In my attempt at healing from this physical injury I realized that the same pattern has been at play. Even in my push to get better and experience more ease, earnestly working to get to the bottom of it, I’ve daily been looking at my body with such criticism, such fear and anger and entitlement. I’ve sought outside help and looked to the internet far more than I’ve sat curiously and quietly with my own body. I’ve said, with every dissatisfied twist and yank and groan and desperate attempt to fix everything and just make it WORK again, “I. Don’t. Trust. You.”
This is the source of my injury. Waves of grief are continuing to hit me as I absorb this truth over time. The promise of grief, though, I’m learning, is that there is a clarity of purpose on the other side. When what needs to die has been let to die, we open to what comes next- what wants to grow. We are perpetually reborn in relationship with what has died. This is an ancient and trustworthy truth.
What is on the other side of these deaths, for me? So far, I’m a bit gentler and more curious. I’m feeling a little more gratitude and I’m able to see better what has been supporting me all along. I’m starting to surrender old stories that don’t serve. I’m feeling a physical pain that pops up sometimes deep in my belly that, when I touch it, it cries out “I’m the part of you so afraid of not being worthy.” This is heavy work, I’m finding. No wonder I clung to the old stories for so long. I’m beginning to hear my pain delivering a fundamentally different message, and it’s scary and full of new responsibility. It says: I am trying to tell you something. I am your faithful friend! I am the measure of the disconnection. I am the informant. I am your navigator. I am the way out if you want it.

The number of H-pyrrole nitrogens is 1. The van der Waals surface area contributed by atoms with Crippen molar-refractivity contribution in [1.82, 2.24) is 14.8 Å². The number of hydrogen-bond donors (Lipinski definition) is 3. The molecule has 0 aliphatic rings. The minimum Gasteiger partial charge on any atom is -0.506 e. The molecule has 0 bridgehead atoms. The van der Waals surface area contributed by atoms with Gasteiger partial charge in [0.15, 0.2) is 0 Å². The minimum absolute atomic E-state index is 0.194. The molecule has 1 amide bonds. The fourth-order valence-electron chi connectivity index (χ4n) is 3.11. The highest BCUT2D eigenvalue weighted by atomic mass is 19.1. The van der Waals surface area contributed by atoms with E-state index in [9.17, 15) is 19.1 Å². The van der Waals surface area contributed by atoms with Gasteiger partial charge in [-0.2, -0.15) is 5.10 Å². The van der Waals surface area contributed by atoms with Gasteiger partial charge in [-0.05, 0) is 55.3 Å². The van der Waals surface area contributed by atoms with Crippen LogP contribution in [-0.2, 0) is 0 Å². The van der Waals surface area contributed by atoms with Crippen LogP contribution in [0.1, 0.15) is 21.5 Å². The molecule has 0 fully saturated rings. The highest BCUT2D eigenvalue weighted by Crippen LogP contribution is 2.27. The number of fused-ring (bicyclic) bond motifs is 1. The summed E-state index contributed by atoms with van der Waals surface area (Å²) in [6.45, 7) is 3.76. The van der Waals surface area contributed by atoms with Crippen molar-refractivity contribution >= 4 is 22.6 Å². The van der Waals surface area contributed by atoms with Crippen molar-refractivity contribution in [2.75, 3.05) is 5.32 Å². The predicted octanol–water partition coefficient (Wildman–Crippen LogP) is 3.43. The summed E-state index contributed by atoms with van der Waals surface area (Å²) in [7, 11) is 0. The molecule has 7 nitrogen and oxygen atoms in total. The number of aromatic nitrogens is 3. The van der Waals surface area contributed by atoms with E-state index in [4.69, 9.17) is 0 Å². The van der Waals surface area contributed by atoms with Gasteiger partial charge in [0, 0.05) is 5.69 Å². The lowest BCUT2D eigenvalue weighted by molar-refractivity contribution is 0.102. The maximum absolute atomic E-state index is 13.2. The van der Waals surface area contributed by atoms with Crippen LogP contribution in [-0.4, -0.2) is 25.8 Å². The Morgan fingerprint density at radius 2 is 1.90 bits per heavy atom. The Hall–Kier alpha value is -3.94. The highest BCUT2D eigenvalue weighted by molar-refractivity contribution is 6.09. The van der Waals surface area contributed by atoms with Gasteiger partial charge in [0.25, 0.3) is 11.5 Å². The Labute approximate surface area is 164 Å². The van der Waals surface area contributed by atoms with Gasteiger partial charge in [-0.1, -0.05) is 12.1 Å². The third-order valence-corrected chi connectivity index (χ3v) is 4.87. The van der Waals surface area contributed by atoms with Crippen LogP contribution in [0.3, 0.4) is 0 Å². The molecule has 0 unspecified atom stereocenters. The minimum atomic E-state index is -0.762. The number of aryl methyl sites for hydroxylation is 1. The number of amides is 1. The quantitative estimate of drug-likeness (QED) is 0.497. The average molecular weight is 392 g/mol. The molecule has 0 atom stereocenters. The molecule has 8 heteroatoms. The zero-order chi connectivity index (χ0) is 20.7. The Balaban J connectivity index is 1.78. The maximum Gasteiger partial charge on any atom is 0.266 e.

What does this mean, in all areas of my life and my experience? I have to be open to the idea that the cause of these hurts were never exactly what happened, it was how it happened. It’s imbedded in the endless war stories and our continued retelling of them. It’s the refusal to let die what needs to die. It’s the refusal to let grow what wants to grow. It’s our collective disembodiment- the divorcing of our souls from our bodies and the greater body of the earth. This is the source of our injury.